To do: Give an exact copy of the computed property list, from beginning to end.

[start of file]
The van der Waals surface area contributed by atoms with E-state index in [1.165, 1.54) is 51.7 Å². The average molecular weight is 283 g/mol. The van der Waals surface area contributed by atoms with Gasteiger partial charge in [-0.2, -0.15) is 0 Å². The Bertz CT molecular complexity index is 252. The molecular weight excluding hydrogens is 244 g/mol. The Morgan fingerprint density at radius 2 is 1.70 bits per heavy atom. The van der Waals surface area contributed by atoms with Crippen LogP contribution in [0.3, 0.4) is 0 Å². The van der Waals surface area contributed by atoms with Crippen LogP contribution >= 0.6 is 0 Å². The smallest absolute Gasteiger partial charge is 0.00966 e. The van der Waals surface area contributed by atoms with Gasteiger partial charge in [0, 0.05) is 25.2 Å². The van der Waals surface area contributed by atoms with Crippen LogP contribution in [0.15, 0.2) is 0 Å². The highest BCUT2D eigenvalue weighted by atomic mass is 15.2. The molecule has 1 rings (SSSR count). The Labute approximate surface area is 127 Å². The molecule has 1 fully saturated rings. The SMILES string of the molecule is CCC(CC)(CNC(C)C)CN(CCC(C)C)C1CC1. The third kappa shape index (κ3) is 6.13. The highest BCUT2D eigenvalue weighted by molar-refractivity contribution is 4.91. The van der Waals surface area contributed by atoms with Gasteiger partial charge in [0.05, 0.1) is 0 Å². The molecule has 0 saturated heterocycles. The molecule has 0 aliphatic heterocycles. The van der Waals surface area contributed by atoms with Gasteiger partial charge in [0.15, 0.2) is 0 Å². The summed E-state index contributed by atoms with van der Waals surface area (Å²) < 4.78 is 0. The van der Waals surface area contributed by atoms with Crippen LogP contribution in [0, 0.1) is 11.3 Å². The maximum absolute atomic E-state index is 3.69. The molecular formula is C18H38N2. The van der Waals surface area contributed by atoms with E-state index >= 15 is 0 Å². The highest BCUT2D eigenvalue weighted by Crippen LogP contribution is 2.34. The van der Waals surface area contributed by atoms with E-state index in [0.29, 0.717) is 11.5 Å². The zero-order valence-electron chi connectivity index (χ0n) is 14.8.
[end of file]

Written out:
The van der Waals surface area contributed by atoms with E-state index in [1.165, 1.54) is 51.7 Å². The average molecular weight is 283 g/mol. The van der Waals surface area contributed by atoms with Gasteiger partial charge in [-0.2, -0.15) is 0 Å². The Bertz CT molecular complexity index is 252. The molecular weight excluding hydrogens is 244 g/mol. The Morgan fingerprint density at radius 2 is 1.70 bits per heavy atom. The van der Waals surface area contributed by atoms with Crippen LogP contribution in [0.3, 0.4) is 0 Å². The van der Waals surface area contributed by atoms with Crippen LogP contribution >= 0.6 is 0 Å². The smallest absolute Gasteiger partial charge is 0.00966 e. The van der Waals surface area contributed by atoms with Gasteiger partial charge in [0, 0.05) is 25.2 Å². The van der Waals surface area contributed by atoms with Crippen LogP contribution in [0.15, 0.2) is 0 Å². The highest BCUT2D eigenvalue weighted by atomic mass is 15.2. The molecule has 1 rings (SSSR count). The Labute approximate surface area is 127 Å². The molecule has 1 fully saturated rings. The SMILES string of the molecule is CCC(CC)(CNC(C)C)CN(CCC(C)C)C1CC1. The third kappa shape index (κ3) is 6.13. The highest BCUT2D eigenvalue weighted by molar-refractivity contribution is 4.91. The van der Waals surface area contributed by atoms with Gasteiger partial charge in [0.05, 0.1) is 0 Å². The molecule has 0 saturated heterocycles. The molecule has 0 aliphatic heterocycles. The van der Waals surface area contributed by atoms with Gasteiger partial charge in [0.15, 0.2) is 0 Å². The summed E-state index contributed by atoms with van der Waals surface area (Å²) < 4.78 is 0. The van der Waals surface area contributed by atoms with Crippen LogP contribution in [0, 0.1) is 11.3 Å². The maximum absolute atomic E-state index is 3.69. The molecular formula is C18H38N2. The van der Waals surface area contributed by atoms with E-state index >= 15 is 0 Å². The highest BCUT2D eigenvalue weighted by Crippen LogP contribution is 2.34. The van der Waals surface area contributed by atoms with E-state index in [0.29, 0.717) is 11.5 Å². The zero-order valence-electron chi connectivity index (χ0n) is 14.8.